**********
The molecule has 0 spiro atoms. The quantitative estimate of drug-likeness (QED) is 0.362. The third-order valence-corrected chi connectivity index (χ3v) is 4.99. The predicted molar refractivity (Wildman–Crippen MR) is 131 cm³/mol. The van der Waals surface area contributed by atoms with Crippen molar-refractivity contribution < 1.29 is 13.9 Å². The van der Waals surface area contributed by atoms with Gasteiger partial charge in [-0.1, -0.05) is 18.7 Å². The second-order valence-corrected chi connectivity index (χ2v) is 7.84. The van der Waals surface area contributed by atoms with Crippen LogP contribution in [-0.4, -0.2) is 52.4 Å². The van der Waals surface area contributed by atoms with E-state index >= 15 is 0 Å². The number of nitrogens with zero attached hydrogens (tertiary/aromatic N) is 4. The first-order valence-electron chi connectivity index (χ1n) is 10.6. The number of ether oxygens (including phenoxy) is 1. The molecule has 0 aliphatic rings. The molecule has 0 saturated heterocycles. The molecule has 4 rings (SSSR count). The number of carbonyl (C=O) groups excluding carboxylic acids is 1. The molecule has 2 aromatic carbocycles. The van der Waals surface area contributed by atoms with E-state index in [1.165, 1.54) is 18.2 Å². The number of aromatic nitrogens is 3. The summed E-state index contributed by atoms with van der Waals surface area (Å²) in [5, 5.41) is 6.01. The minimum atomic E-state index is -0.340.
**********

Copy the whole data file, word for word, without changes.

The molecule has 0 spiro atoms. The quantitative estimate of drug-likeness (QED) is 0.362. The third-order valence-corrected chi connectivity index (χ3v) is 4.99. The predicted molar refractivity (Wildman–Crippen MR) is 131 cm³/mol. The van der Waals surface area contributed by atoms with Crippen molar-refractivity contribution < 1.29 is 13.9 Å². The van der Waals surface area contributed by atoms with Gasteiger partial charge in [-0.1, -0.05) is 18.7 Å². The second-order valence-corrected chi connectivity index (χ2v) is 7.84. The van der Waals surface area contributed by atoms with Crippen LogP contribution in [-0.4, -0.2) is 52.4 Å². The van der Waals surface area contributed by atoms with E-state index >= 15 is 0 Å². The number of nitrogens with zero attached hydrogens (tertiary/aromatic N) is 4. The first-order valence-electron chi connectivity index (χ1n) is 10.6. The number of ether oxygens (including phenoxy) is 1. The molecule has 0 aliphatic rings. The molecule has 0 saturated heterocycles. The molecule has 4 rings (SSSR count). The number of carbonyl (C=O) groups excluding carboxylic acids is 1. The molecule has 2 aromatic carbocycles. The van der Waals surface area contributed by atoms with E-state index in [1.165, 1.54) is 18.2 Å². The number of aromatic nitrogens is 3. The summed E-state index contributed by atoms with van der Waals surface area (Å²) in [5, 5.41) is 6.01. The minimum atomic E-state index is -0.340.